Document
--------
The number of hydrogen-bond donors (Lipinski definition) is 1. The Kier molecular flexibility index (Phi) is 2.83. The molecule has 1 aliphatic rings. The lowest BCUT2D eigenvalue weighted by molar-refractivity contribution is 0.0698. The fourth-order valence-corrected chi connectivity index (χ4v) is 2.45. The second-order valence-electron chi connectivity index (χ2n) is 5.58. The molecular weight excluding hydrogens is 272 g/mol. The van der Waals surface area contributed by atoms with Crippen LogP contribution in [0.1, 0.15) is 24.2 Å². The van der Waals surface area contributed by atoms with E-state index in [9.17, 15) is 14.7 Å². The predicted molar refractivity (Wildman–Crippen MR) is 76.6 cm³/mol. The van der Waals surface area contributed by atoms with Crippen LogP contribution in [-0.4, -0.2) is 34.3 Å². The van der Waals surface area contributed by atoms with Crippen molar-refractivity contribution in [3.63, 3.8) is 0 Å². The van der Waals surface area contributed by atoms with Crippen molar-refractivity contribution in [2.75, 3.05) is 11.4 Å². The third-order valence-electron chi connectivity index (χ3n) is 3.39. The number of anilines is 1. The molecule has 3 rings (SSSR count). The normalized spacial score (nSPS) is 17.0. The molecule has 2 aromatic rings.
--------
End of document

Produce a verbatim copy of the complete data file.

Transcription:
The number of hydrogen-bond donors (Lipinski definition) is 1. The Kier molecular flexibility index (Phi) is 2.83. The molecule has 1 aliphatic rings. The lowest BCUT2D eigenvalue weighted by molar-refractivity contribution is 0.0698. The fourth-order valence-corrected chi connectivity index (χ4v) is 2.45. The second-order valence-electron chi connectivity index (χ2n) is 5.58. The molecular weight excluding hydrogens is 272 g/mol. The van der Waals surface area contributed by atoms with Crippen LogP contribution in [0.1, 0.15) is 24.2 Å². The van der Waals surface area contributed by atoms with E-state index in [9.17, 15) is 14.7 Å². The predicted molar refractivity (Wildman–Crippen MR) is 76.6 cm³/mol. The van der Waals surface area contributed by atoms with Crippen LogP contribution in [-0.4, -0.2) is 34.3 Å². The van der Waals surface area contributed by atoms with Crippen molar-refractivity contribution in [3.63, 3.8) is 0 Å². The van der Waals surface area contributed by atoms with Crippen molar-refractivity contribution in [2.75, 3.05) is 11.4 Å². The third-order valence-electron chi connectivity index (χ3n) is 3.39. The number of anilines is 1. The molecule has 3 rings (SSSR count). The normalized spacial score (nSPS) is 17.0. The molecule has 2 aromatic rings.